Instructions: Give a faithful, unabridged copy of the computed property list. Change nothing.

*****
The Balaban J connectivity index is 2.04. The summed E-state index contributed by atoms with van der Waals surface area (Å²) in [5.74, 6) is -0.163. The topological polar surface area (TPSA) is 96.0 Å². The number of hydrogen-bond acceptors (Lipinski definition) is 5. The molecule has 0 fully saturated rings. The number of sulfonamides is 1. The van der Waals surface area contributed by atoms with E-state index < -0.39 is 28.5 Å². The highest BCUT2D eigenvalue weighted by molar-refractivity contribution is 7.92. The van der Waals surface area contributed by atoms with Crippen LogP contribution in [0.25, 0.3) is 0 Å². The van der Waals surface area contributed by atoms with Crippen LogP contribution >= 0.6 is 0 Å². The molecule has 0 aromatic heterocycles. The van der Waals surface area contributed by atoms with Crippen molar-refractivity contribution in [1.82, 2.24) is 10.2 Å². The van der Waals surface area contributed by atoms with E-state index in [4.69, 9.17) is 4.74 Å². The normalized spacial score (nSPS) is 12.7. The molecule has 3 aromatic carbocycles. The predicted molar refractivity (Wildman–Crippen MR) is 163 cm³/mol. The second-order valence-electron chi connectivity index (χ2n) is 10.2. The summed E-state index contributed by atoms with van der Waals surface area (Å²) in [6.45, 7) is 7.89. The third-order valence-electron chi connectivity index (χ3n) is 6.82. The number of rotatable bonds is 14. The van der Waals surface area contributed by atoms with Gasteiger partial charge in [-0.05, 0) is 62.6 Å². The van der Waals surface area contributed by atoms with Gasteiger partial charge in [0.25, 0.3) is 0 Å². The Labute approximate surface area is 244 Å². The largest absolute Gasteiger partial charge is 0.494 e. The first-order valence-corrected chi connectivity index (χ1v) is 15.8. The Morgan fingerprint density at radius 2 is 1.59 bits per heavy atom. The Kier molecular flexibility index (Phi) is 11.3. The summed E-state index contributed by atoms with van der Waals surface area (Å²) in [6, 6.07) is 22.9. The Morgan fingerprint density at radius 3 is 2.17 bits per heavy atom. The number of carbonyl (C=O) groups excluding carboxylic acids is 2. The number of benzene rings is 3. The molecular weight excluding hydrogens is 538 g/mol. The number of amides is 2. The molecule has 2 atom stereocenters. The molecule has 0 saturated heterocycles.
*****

The Balaban J connectivity index is 2.04. The summed E-state index contributed by atoms with van der Waals surface area (Å²) in [5.74, 6) is -0.163. The topological polar surface area (TPSA) is 96.0 Å². The number of hydrogen-bond acceptors (Lipinski definition) is 5. The molecule has 0 fully saturated rings. The number of sulfonamides is 1. The van der Waals surface area contributed by atoms with E-state index < -0.39 is 28.5 Å². The highest BCUT2D eigenvalue weighted by molar-refractivity contribution is 7.92. The van der Waals surface area contributed by atoms with Crippen LogP contribution in [0.25, 0.3) is 0 Å². The van der Waals surface area contributed by atoms with Crippen LogP contribution >= 0.6 is 0 Å². The molecule has 0 aromatic heterocycles. The van der Waals surface area contributed by atoms with Crippen molar-refractivity contribution in [1.82, 2.24) is 10.2 Å². The van der Waals surface area contributed by atoms with E-state index in [4.69, 9.17) is 4.74 Å². The normalized spacial score (nSPS) is 12.7. The molecule has 3 aromatic carbocycles. The predicted molar refractivity (Wildman–Crippen MR) is 163 cm³/mol. The second-order valence-electron chi connectivity index (χ2n) is 10.2. The summed E-state index contributed by atoms with van der Waals surface area (Å²) in [6.45, 7) is 7.89. The third-order valence-electron chi connectivity index (χ3n) is 6.82. The number of rotatable bonds is 14. The van der Waals surface area contributed by atoms with Gasteiger partial charge in [-0.05, 0) is 62.6 Å². The van der Waals surface area contributed by atoms with Gasteiger partial charge in [0.25, 0.3) is 0 Å². The Labute approximate surface area is 244 Å². The largest absolute Gasteiger partial charge is 0.494 e. The first-order valence-corrected chi connectivity index (χ1v) is 15.8. The Morgan fingerprint density at radius 2 is 1.59 bits per heavy atom. The Kier molecular flexibility index (Phi) is 11.3. The summed E-state index contributed by atoms with van der Waals surface area (Å²) in [6, 6.07) is 22.9. The Morgan fingerprint density at radius 3 is 2.17 bits per heavy atom. The number of carbonyl (C=O) groups excluding carboxylic acids is 2. The number of benzene rings is 3. The molecular weight excluding hydrogens is 538 g/mol. The number of amides is 2. The molecule has 2 atom stereocenters. The molecule has 0 saturated heterocycles.